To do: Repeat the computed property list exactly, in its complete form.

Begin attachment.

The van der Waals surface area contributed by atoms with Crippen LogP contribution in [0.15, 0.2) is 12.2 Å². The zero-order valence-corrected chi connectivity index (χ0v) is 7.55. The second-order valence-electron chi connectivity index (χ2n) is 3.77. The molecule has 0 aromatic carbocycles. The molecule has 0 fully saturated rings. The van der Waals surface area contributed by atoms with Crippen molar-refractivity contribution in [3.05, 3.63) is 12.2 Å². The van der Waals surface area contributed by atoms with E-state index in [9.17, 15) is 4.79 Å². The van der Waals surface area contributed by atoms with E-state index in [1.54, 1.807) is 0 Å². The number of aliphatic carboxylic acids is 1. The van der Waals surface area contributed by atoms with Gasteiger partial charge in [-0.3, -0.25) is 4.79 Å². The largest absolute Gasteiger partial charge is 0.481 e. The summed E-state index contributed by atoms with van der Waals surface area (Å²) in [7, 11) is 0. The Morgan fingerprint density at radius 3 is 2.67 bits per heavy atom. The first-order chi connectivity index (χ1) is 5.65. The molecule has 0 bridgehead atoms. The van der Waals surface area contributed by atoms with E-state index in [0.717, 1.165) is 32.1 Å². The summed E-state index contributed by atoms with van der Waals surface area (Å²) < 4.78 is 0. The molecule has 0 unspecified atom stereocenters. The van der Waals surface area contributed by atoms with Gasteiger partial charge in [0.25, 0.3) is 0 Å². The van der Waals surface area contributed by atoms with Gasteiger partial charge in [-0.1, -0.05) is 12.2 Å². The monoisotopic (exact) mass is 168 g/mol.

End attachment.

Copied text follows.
The van der Waals surface area contributed by atoms with Crippen LogP contribution in [0.15, 0.2) is 12.2 Å². The zero-order valence-corrected chi connectivity index (χ0v) is 7.55. The second-order valence-electron chi connectivity index (χ2n) is 3.77. The molecule has 0 aromatic carbocycles. The molecule has 0 fully saturated rings. The van der Waals surface area contributed by atoms with Crippen molar-refractivity contribution in [3.05, 3.63) is 12.2 Å². The van der Waals surface area contributed by atoms with E-state index in [9.17, 15) is 4.79 Å². The van der Waals surface area contributed by atoms with E-state index in [1.54, 1.807) is 0 Å². The number of aliphatic carboxylic acids is 1. The van der Waals surface area contributed by atoms with Gasteiger partial charge in [-0.3, -0.25) is 4.79 Å². The largest absolute Gasteiger partial charge is 0.481 e. The summed E-state index contributed by atoms with van der Waals surface area (Å²) in [7, 11) is 0. The Morgan fingerprint density at radius 3 is 2.67 bits per heavy atom. The first-order chi connectivity index (χ1) is 5.65. The molecule has 0 bridgehead atoms. The van der Waals surface area contributed by atoms with E-state index in [0.717, 1.165) is 32.1 Å². The summed E-state index contributed by atoms with van der Waals surface area (Å²) < 4.78 is 0. The molecule has 0 unspecified atom stereocenters. The van der Waals surface area contributed by atoms with Gasteiger partial charge in [0.25, 0.3) is 0 Å². The van der Waals surface area contributed by atoms with Gasteiger partial charge in [-0.1, -0.05) is 12.2 Å². The monoisotopic (exact) mass is 168 g/mol.